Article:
The EDF (environmental defense fund) and Google Earth Outreach worked together to measure air pollution by equipping Google Street Viewers with sensors and mapping smog block by block! You can see the interactive air quality map at the Environmental Defense Funds website. Via Newatlas
Tracking air pollution in a city can be an inexact science, typically relying on a set of fixed monitors and computer modeling to paint a general picture of air quality in the area. Researchers have now explored a way to offer block-by-block, highly localized data, and it involves fitting out Google Street View vehicles with air pollution monitors as they roam around town.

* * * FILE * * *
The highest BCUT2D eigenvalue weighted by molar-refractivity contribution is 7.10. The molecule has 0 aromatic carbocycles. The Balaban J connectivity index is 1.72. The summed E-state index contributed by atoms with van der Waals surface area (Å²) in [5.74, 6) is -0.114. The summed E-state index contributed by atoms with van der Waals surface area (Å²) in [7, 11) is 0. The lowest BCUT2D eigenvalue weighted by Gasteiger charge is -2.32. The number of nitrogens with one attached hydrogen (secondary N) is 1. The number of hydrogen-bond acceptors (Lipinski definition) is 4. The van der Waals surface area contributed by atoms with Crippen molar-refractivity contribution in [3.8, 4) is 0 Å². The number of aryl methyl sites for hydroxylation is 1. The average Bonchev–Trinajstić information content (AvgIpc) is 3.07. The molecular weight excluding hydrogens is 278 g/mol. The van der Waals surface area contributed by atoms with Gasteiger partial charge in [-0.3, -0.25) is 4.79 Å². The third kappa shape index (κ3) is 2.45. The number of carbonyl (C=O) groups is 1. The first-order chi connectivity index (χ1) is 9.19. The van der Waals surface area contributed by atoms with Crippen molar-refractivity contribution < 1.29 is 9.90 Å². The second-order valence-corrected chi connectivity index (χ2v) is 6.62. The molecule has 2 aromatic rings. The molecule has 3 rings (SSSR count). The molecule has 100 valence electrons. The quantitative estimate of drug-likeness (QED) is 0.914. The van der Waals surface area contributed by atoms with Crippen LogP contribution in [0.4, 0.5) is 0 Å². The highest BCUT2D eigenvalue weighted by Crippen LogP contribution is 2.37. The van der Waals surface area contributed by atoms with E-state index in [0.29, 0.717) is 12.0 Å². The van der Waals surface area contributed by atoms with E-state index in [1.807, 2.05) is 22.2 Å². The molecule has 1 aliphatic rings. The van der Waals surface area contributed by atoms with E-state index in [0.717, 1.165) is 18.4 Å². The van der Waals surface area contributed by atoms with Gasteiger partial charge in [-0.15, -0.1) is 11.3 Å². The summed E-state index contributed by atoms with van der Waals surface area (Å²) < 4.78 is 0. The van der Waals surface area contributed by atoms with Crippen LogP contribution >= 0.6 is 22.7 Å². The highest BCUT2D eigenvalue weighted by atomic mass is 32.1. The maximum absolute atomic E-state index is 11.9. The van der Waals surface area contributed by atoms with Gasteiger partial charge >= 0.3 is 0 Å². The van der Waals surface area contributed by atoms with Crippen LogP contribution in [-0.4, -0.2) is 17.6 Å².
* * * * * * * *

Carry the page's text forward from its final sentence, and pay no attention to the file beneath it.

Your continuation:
Scientists from the Environmental Defense Fund and the University of Texas (UT) at Austin got together with Google to equip its Street View cars with devices to measure air pollution in Oakland, California. Tracking air quality in this 78-square-mile (202 km sq) region is usually handled by three stationary monitors, which leaves some uncertainty around the pollution in between.
The Google Street View vehicles, conversely, drove more than 14,000 miles (22,500 km) and gathered more than three million unique measurements at various times of the day, week and year across 2015 and 2016. The result is what the team describes as the most spatially precise datasets of mobile air pollution measurements ever recorded.
This data was then collated and turned into an interactive map of the area that tells the tale of varying pollution levels across the city’s streets. It shows where hotspots of different types of pollutants have formed and even offers explanations as to why, drawing on intel from local community leaders with “deep experience” in pollution issues.